When purchasing the assets of a business with unions, employers have long enjoyed much leeway in establishing initial terms and conditions of employment without having to collectively bargain those terms. This may be about to change, and employers should approach such transactions cautiously.
In NLRB v. Burns International Security Services, Inc., 406 U.S. 272 (1972) (“Burns”), the United States Supreme Court held that when “a majority of the employees hired by the new employer” work for the previous employer and were unionized, the new employer had to recognize and bargain with the established union. This general rule, however, does not apply to an asset purchase. An asset purchaser can set its own initial terms and conditions of employment, although it must bargain with the union over subsequent changes.
The Court in Burns created an important exception to the general rule for asset purchasers, known as the “perfectly clear” doctrine. An asset purchaser must bargain with the union from the outset when “it is perfectly clear that the new employer plans to retain all of the employees in the unit and in which it will be appropriate to have him initially consult with the employees' bargaining representative before he fixes terms.” (emphasis added). The Supreme Court in Burns did not further define when the “perfectly clear” doctrine applies.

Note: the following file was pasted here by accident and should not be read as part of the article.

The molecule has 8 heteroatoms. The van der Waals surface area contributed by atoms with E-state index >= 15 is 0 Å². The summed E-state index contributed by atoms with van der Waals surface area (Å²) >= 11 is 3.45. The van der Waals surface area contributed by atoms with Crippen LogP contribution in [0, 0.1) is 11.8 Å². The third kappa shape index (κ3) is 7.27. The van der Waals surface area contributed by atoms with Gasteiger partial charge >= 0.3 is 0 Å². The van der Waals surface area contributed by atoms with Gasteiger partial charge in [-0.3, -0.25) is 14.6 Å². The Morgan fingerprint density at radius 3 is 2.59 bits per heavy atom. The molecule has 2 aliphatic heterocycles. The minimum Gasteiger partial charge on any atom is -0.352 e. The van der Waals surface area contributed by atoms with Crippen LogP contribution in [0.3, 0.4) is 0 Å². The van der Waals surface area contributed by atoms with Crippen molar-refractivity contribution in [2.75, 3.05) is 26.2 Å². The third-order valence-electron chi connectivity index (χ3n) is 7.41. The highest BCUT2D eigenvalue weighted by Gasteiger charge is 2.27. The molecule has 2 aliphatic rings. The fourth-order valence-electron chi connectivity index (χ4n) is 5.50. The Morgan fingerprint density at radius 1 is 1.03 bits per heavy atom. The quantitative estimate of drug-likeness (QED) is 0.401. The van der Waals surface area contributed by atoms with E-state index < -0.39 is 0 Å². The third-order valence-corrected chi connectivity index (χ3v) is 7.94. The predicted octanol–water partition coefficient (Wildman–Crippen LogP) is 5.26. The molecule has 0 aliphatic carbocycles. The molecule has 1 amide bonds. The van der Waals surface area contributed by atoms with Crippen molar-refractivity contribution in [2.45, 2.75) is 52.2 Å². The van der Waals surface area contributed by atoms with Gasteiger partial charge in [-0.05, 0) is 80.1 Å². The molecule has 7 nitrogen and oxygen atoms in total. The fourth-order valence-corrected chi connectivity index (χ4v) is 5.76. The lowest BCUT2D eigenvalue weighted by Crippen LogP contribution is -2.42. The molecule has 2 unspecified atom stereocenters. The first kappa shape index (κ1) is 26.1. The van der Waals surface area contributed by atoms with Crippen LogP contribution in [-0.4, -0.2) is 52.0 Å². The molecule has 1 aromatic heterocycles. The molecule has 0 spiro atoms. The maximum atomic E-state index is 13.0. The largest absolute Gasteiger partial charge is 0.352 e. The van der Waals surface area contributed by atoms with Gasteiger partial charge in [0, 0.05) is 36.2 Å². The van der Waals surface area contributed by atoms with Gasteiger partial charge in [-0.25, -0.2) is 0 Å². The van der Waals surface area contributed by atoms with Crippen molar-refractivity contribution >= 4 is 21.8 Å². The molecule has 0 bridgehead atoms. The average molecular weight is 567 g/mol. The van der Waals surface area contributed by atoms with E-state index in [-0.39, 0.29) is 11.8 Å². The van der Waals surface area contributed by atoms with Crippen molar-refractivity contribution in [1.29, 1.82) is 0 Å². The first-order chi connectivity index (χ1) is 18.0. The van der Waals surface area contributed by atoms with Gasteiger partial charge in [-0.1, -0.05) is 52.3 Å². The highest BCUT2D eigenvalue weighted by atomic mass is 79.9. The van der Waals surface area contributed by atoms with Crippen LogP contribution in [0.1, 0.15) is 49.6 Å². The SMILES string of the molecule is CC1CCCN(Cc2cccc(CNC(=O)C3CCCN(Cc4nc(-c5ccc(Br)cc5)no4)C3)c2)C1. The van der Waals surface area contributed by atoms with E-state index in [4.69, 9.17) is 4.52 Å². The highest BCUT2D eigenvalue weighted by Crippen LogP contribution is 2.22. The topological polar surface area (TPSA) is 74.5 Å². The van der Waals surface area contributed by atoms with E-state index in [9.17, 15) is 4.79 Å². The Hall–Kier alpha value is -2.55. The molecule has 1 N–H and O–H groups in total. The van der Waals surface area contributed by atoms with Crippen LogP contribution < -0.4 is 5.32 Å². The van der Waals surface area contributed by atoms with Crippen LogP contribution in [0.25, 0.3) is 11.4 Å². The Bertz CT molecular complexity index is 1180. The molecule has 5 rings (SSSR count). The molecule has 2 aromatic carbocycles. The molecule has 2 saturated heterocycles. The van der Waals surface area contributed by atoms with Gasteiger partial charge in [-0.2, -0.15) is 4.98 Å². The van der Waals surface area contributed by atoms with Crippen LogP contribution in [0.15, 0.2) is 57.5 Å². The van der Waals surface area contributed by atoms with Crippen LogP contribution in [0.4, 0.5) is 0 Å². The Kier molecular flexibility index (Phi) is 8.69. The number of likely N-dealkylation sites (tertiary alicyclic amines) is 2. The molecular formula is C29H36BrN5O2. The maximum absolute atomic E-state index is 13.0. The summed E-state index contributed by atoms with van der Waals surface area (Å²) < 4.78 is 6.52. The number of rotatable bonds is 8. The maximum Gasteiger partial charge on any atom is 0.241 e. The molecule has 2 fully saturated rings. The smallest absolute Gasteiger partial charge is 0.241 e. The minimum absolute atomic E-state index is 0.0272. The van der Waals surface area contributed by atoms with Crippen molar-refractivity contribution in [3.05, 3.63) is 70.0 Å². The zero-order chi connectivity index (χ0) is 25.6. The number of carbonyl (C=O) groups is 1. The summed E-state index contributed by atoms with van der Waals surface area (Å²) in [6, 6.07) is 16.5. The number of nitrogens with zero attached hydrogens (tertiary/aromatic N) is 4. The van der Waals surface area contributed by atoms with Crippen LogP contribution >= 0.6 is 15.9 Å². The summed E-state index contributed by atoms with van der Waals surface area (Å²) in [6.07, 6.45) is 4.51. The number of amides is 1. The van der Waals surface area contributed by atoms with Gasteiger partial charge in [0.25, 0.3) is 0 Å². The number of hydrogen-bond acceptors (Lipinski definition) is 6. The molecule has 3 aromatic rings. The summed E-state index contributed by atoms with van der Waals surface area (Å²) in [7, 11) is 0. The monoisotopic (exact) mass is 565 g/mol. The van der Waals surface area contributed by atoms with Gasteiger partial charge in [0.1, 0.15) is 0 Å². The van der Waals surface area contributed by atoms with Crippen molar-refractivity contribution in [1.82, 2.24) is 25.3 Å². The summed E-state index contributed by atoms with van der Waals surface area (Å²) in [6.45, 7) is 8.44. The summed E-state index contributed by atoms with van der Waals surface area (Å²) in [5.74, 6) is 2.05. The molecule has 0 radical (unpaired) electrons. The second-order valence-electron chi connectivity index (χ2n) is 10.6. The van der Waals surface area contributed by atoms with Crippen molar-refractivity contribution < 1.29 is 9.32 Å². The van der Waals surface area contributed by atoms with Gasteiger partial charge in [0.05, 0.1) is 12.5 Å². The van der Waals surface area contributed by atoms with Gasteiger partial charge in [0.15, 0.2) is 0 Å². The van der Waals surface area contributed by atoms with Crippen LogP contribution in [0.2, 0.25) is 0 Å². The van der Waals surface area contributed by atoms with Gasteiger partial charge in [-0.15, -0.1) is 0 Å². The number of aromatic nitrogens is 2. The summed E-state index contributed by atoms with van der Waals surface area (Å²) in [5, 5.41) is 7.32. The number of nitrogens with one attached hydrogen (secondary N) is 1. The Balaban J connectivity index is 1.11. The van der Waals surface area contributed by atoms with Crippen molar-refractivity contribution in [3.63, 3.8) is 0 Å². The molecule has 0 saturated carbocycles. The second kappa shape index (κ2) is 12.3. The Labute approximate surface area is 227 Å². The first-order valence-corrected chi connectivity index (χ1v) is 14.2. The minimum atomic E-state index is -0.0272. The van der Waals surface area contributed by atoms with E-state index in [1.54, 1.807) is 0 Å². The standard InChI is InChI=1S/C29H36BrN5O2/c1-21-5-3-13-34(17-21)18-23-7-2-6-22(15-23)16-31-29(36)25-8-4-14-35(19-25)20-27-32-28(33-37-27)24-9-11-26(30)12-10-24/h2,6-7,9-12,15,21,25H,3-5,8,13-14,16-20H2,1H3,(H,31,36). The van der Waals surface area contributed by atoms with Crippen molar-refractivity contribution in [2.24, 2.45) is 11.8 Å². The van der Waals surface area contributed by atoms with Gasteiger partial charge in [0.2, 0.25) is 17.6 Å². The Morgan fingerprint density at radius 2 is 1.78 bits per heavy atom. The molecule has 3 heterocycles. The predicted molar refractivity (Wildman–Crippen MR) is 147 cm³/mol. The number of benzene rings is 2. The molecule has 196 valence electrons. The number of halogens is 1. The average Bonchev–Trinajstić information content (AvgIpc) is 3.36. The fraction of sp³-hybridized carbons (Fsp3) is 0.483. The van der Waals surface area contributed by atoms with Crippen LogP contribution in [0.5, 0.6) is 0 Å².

In Spruce Up Corporation, 209 NLRB 194 (1974) (“Spruce Up”), the National Labor Relations Board (“NLRB”) limited the “perfectly clear” doctrine:
to circumstances in which the new employer has either actively or, by tacit inference, misled employees into believing they would all be retained without change in their wages, hours, or conditions of employment, or at least to circumstances where the new employer … has failed to clearly announce its intent to establish a new set of conditions prior to inviting former employees to accept employment.
(emphasis added). Under Spruce Up, asset purchasers have significant discretion to set employment terms and conditions.
The NLRB is now poised to specifically address and possibly overrule Spruce Up. Recently, the General Counsel argued that Spruce Up should be overturned. The Administrative Law Judge ruled that an employer was a perfectly clear successor, though he declined to follow the request of the General Counsel to overturn Spruce Up. The NLRB affirmed this decision, though it did not address Spruce Up.
Current NLRB law regarding Spruce Up is poised to change, and employers contemplating the purchase of the assets of unionized business should carefully weigh how they go about extending employment offers and setting initial terms and conditions of employment.